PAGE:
What Have I Learned About Hope Church During the COVID-19 Shutdown ?

 In Jason Bunger, Preaching & Teaching

It is said that a “crisis reveals character.”  At this point, we are about 15 weeks into our COVID-19 shutdown.  And it looks like this will continue for another month.  This morning I began to reflect on what I have learned about Hope Church through this time and it gave great joy to consider the following:

  1. We are a church filled with incredibly gracious people.  As far back as March 12, I began hearing horror stories about how division over this lockdown would divide churches.  It was said, “If you go online only, people will say you are not leading in faith and never return to church.”  Following that, it was said, “If you ask people to wear a mask you are impeding on their freedom.  If you ask them not to wear a mask, you are putting them in danger.  In fact, this could be the most divisive issue for the church in the last 50 years.”  Yet, the Hope Church family has been so kind and gracious.  We know we are trying to serve everyone, keep everyone safe and move toward a return to normality.  We have been kind and bearing with one another and I am so thankful for that.
  2. When we are forced to change, we can actually do it very quickly.  Our media team in one week went from a group of people that run sound on Sunday to a team that records and edits video in just one week! It is amazing how people that before March had no idea how to turn on a computer, yet now are able to participate in Zoom Bible studies.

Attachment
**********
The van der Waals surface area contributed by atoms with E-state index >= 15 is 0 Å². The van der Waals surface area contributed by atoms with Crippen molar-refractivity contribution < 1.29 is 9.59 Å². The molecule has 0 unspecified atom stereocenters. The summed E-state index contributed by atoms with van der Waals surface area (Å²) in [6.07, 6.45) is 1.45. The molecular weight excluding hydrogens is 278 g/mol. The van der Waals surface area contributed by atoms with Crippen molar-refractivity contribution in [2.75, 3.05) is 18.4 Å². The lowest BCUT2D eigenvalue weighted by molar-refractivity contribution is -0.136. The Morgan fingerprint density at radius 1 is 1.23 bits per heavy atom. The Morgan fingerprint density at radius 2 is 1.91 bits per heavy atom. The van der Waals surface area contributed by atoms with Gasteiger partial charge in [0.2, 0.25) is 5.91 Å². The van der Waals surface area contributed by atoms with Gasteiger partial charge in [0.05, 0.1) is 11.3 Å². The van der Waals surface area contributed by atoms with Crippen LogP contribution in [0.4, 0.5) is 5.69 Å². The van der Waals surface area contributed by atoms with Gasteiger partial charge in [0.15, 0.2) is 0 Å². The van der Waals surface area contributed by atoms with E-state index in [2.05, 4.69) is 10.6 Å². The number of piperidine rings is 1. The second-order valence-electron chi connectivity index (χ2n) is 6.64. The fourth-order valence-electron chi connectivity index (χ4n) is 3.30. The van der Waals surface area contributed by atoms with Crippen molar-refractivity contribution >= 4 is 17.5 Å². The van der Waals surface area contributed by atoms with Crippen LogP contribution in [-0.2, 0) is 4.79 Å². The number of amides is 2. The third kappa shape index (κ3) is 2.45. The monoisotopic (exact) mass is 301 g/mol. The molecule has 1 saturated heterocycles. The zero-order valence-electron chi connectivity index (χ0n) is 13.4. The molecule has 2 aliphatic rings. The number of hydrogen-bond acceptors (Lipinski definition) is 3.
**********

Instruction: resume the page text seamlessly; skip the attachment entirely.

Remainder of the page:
3. We have some amazingly faithful people.  Experts were saying that with people not being able to attend on Sunday, that participation would drop instantly.  However, at Hope we are actually seeing the exact opposite happen.  Throughout the majority of the lockdown, more people have been viewing the service than previously attended each week.  Community group participation is solid and actually new people are able to participate because of disrupted scheduling and access to technology.  And of course, people have continued to give faithfully, consistently and sacrificially.
  4. We care about each other deeply.  Technology affords us the opportunity to sing, study, serve and view from home.  However, it is simply no substitute for being together.  The Greek word for “church” has the originally meaning “gathering/assembly” in the first century.  I hear people say, “Don’t go to church.  Be the church.”  I know these people mean well and they are sincere that we should (and I agree) use our time, talents and treasures to make a difference in our world.  But, by definition, the gathering is not the gathering if everyone is not gathering.  Likewise, the church is not the church if the church is not gathering as the church.  It feels so different and discouraging to not be able to see everyone.  And I think it should.  It means that we miss one another because we love one another.   This is a reminder that God created the church for one another, as the body of Christ, to mutually encourage one another.

As I have been saying throughout this pandemic: “Stay Home.  Stay Safe.  Stay Healthy.”  And I do mean that.  However, I can’t wait for us to gather together shorty so that I can say.  “Welcome Home.  I am glad you are safe.  It is good to see you are healthy.”  Until then, see you online…and thank you for being you.

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